by Matt Rosenberg December 4th, 2012
In a report released today, an advisory committee to Washington state transportation officials pronounced as “feasible” an envisioned and sure to be controversial working concept for charging drivers by the mile, to fund future surface transportation system needs in the state. In a draft feasibility assessment, work plan and budget reviewed today during a meeting in SeaTac of the Washington State Road User Charge Assessment Steering Committee, the body found the proposed mileage tax – which it prefers to call a road user charge – “is feasible in Washington” and warrants further study detailed in the report. Next steps would cost at least $3.5 million and present the state legislature with enough information to decide whether the mileage tax is desirable, and if so, exactly how it would be implemented. Lawmakers will decide in the coming 2013 session whether to proceed with more study.
Possible early-stage implementation wouldn’t occur any sooner than five to ten years from now, and total abandonment of the idea is possible due to anti-tax resistance. At the root of the need for the mileage tax, the committee says is “that the gas tax is not a sustainable revenue source for transportation in Washington.”
The report stresses this assertion is demonstrated in at least three prior state studies including one issued in January 2012 by a special task force convened by Gov. Chris Gregoire. State projections show gas tax revenues per mile for Washington will continue to erode sharply as average miles per gallon continue to grow, resulting in $5 billion less than originally projected to the state from that source between 2007 and 2023.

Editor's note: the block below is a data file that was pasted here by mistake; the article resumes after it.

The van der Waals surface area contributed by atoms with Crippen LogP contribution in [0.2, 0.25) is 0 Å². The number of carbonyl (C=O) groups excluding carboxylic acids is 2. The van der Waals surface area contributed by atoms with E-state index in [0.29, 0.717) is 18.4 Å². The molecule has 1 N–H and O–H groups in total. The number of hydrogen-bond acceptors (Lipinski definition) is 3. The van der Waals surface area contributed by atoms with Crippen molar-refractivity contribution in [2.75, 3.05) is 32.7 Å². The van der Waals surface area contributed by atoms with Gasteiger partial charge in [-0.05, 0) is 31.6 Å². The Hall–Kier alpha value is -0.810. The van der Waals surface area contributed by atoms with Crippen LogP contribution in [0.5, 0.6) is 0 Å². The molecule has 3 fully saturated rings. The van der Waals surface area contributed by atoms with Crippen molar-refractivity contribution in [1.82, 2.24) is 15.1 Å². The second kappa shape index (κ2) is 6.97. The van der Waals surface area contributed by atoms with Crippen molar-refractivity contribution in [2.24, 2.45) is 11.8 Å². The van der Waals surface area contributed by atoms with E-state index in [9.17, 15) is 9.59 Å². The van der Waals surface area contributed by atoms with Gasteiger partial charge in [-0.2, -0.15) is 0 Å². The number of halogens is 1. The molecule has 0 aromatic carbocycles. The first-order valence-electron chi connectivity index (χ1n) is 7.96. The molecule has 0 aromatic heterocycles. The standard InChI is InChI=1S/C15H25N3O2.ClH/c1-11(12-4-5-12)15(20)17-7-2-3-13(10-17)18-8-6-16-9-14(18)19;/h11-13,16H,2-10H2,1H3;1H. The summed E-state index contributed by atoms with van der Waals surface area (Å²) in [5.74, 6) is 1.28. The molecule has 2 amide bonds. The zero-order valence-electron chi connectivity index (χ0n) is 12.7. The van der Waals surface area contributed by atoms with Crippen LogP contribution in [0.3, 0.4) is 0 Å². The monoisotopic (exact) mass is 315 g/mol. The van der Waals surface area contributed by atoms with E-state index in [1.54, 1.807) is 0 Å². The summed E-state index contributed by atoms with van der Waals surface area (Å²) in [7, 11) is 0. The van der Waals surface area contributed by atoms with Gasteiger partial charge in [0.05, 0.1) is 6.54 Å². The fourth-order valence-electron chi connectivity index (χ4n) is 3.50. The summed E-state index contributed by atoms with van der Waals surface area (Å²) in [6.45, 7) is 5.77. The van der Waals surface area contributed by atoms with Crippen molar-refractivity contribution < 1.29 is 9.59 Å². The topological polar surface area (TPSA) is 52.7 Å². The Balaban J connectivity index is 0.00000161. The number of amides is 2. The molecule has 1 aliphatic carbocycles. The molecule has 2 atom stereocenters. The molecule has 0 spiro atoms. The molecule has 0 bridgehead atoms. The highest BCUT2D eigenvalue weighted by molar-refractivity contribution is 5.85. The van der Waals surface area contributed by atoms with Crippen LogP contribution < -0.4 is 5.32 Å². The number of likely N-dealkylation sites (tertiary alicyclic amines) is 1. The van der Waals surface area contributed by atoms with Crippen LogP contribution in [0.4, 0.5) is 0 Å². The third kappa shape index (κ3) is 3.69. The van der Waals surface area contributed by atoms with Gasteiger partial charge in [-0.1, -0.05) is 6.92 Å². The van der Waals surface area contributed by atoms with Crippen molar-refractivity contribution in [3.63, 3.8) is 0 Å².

The basis for finding the mileage tax concept feasible, the report says, includes meeting a number of criteria. Key among these are that it is convenient, flexible, implementable, fair, ensures privacy, produces stable and sustainable revenues, and can recognize and charge out-of-state travellers on Washington’s roads.
The report says road user charges – a.k.a. vehicle mileage taxes – have been “discussed, proposed, studied and subject to pilot tests in almost 20 states” including Oregon, California and Washington (by volunteers working with the Puget Sound Regional Council). The report says that among the lessons learned from pilot studies in the U.S. and in New Zealand, Singapore, the Netherlands and Hong Kong are the following:
The primary goal of the mileage tax would be to develop a new and reliable revenue source, but it would need to be indexed to inflation, according to the report. Other objectives could include reducing energy usage and greenhouse gas emissions, reducing driving, and congestion. Charges could be applied in a variety of ways. Rates could vary by vehicle type, time of day, engine run time, or miles traveled as calculated by either an odometer, or on board devices. Rates could be further calibrated by real-time congestion levels and “environmental impacts of driving” which could include not only vehicle type but also passenger load. Pilot tests would another $1 million to $5 million to the estimated go-forward baseline tab of $3.5 million.
A variety of technologies exist which could facilitate the vehicle mileage tax in Washington. Here is a related page from the report.
RELATED: “How To Get Involved In The WA Mileage Tax Feasibility Study,” Public Data Ferret; Our Washington State+Transportation archive